However, there are times when the SPCA may ask someone if they can keep the animal.
“Cats are definitely the first thing that comes into play. The owner surrenders, so people who can’t keep their cat for some reason anymore, this is the one where sometimes we have to say to people, ‘we’ll get back to you as soon as possible. as there is room ‘.
Stray animals are also a priority, with injured or sick felines accepted first for one of the 26 spots available at the Nanaimo SPCA.
He says the capacity of shelters changes daily and is based on a number of factors such as adoptions made that day, owners showing up to claim their stray animal, or some may be transferred to neighboring SPCAs.
SPCA branch staff may also reserve priority space for animals returned during a cruelty investigation or hoarding situation.
Davis said they also rely heavily on their foster program to stay under capacity, and more foster homes are still needed.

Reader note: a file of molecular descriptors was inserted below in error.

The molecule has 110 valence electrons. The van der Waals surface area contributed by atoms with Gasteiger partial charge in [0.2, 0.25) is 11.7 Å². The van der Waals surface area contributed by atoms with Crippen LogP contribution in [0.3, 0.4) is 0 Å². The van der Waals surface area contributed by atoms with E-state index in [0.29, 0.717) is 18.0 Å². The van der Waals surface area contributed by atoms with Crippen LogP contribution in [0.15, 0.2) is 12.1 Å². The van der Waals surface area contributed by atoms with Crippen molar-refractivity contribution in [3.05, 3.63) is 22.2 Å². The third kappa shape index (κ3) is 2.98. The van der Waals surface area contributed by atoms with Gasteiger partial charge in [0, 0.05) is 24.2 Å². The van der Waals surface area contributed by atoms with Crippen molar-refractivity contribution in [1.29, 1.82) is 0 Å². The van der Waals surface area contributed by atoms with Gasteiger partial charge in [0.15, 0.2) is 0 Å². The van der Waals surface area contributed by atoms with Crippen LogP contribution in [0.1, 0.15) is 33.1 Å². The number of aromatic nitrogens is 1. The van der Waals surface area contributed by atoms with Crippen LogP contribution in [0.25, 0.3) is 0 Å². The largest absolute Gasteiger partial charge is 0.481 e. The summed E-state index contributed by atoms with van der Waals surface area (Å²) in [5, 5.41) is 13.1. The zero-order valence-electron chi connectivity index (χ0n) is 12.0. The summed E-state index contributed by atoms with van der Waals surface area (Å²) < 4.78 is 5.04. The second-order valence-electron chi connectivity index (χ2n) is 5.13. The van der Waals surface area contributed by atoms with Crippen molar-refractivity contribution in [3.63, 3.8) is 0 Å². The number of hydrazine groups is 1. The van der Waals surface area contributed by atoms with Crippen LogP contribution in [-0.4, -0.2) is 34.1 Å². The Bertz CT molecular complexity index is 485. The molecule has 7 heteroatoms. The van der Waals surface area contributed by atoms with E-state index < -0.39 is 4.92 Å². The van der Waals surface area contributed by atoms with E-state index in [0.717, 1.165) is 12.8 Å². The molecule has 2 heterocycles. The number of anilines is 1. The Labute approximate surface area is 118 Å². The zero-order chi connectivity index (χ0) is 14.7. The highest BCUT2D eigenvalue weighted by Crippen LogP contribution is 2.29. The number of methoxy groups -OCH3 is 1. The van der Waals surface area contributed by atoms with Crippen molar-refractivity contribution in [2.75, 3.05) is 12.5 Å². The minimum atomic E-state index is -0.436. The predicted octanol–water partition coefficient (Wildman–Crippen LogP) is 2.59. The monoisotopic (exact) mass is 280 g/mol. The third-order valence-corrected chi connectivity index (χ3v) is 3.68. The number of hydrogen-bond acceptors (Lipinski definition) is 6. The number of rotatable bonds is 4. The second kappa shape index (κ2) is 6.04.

“Especially during COVID, because the more animals we have in the branch, the more people we need in the branch to take care of them, and we try to manage that to keep our people safe.”
Foster homes also have the added benefit of being able to see their personality and how well the animal socializes with others, which increases their chances of being adopted.
The Nanaimo & District SPCA welcomes approximately 700 to 800 cats per year.
Davis said local charities such as the CatNap Society, which primarily deal with feral and semi-feral cats, are helping to ease the load.
He said the recently enacted Animal Liability Regulations go a long way in reuniting cats with their owners, for example by requiring cats to have ID, mandatory sterilization for outdoor cats and upgrading of cats. sections to reflect current best practices in standard care.
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